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Extreme Heat and Unprotected Workers

Public Citizen Petitions OSHA to Protect the Millions of Workers Who Labor in Dangerous Temperatures

By Mike Tanglis

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This century has witnessed extraordinary increases in temperature. Seventeen of the 18 hottest years on record have occurred since 2001. If the current trajectory continues – and there is every reason to expect it will – temperatures in the United States are going to be searing. By 2100, summers in Boston will resemble today’s summers in Miami Beach. St. Paul, Minn., will feel like Mesquite, Texas. Las Vegas will become the new Riyadh, Saudi Arabia.

The human body is a sensitive instrument. It needs to maintain an internal temperature of 98.6 Fahrenheit and can tolerate only small deviations from this temperature. Warm temperatures and physical activity can raise the body’s temperature, and put an individual at risk of severe harm. Over the past 30 years, heat has been the leading cause of weather fatalities, according to the National Weather Service.

Those who perform manual labor in hot outdoors conditions, such as agricultural and construction workers, are particularly at risk because they are subjected both to high levels of ambient heat and rising metabolic heat, which results from physical exertion.

The Occupational Safety and Health Administration (OSHA) is responsible “to assure so far as possible every working man and woman in the Nation safe and healthful working conditions.” Implicit within this charge is that OSHA must ensure that employees are not laboring under risks of bodily harm or death from excessive heat.

But workers are laboring under these risks, and OSHA has long been on notice.

In 1972, the National Institute for Occupational Safety and Health (NIOSH) recommended a standard requiring employers to protect their workers from heat stress. An OSHA advisory committee reviewed the recommendation and agreed with it.

But OSHA failed to create a heat stress standard in response. Nor did it do so in response to two subsequent NIOSH recommendations, in 1986 and 2016. Nor did it do so in response to a petition filed by Public Citizen and allies at the end of the blistering summer of 2011.

In the meantime, the toll has risen. According to figures compiled by the federal government, exposure to excessive environmental heat killed 783 U.S. workers and seriously injured 69,374 workers from 1992 through 2016.

For a long list of reasons outlined in this report, those figures greatly understate reality. OSHA acknowledged in response to Public Citizen’s 2011 petition that heat-induced “deaths are most likely underreported, and therefore the true mortality rate is likely higher.” But OSHA declined to create a protective standard at that time in part because it deemed the risk to workers to be no greater than “significant” and not meeting the threshold of “grave” to justify an emergency standard.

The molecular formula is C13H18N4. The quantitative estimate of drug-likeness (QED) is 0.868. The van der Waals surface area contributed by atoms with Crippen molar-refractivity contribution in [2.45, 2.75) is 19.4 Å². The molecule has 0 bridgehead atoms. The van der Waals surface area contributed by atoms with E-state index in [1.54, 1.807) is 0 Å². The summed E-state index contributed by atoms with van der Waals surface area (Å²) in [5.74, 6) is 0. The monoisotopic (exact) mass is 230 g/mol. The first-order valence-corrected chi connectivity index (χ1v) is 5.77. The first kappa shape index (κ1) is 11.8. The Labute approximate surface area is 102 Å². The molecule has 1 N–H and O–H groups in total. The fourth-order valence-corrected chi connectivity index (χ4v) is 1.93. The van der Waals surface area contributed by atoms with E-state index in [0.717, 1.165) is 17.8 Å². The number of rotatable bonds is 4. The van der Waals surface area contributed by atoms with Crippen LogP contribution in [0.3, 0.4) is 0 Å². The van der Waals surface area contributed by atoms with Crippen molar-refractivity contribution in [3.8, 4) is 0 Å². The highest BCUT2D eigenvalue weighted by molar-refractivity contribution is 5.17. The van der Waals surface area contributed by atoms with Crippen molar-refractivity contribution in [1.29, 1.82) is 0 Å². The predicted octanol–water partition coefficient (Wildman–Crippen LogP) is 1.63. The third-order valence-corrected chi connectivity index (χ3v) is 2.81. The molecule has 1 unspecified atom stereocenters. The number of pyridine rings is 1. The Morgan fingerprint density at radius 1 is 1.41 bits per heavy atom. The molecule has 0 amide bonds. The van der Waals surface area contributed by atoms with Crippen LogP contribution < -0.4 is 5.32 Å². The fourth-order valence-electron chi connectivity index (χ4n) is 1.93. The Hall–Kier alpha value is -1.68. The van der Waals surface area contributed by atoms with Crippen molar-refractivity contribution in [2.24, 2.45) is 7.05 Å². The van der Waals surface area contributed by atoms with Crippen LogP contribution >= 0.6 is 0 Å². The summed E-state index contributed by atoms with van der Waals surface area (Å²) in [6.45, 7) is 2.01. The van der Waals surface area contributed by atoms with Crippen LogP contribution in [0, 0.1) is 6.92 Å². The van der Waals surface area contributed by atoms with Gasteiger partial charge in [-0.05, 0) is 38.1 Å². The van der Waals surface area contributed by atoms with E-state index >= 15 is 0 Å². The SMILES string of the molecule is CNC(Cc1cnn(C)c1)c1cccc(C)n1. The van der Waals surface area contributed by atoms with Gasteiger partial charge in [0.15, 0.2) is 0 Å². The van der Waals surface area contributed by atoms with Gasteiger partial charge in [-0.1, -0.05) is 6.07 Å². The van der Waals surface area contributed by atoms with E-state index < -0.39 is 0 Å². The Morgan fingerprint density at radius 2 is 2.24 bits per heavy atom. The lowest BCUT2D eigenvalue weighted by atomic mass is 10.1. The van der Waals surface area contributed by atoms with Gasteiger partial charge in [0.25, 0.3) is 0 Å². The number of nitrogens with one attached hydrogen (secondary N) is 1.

Subsequently, OSHA staff members have researched employer practices regarding heat, and their findings have reinforced the urgency for instituting protections. In one study, they investigated the circumstances surrounding 84 cases in which the agency had issued citations for unsafe heat conditions under the agency’s broad “general duty” clause. This portion of OSHA’s authorizingstatute permits the agency to issue penalties for unsafe conditions even if no specific standard is violated. The general duty clause carries a much higher burden of evidence than specific standards, and often is used in response to tragedies rather than to prevent them.

Twenty-three of these 84 cases reviewed in the study involved worker deaths. Remarkably, 17 of the 23 fatalities occurred in the employee’s first three days on the job, signifying the tremendous risk employees face when they are newly thrust into a high-heat environments. The same OSHA researchers found that only one of the 84 employers had a program in place to help new employees acclimatize to hot conditions. Only a handful of employers had policies to adjust work loads to account for fluctuations in the heat index. One-fifth failed to provide adequate access to water.

Three states – California, Minnesota and Washington – have established their own heat stress standards.

A look at enforcement relating to California’s law illustrates need for OSHA to create a heat-specific standard versus relying on its general duty clause. California completed 7,082 inspections resulting in at least one heat standard violation between 2013 and 2017. During that same timeframe, federal OSHA conducted only 142 inspections nationwide resulting in at least one heat-related citation under the general duty clause. This means that California conducted 50 times more inspections resulting in a violation for unsafe heat exposure practices than OSHA did nationwide between 2013 and 2017.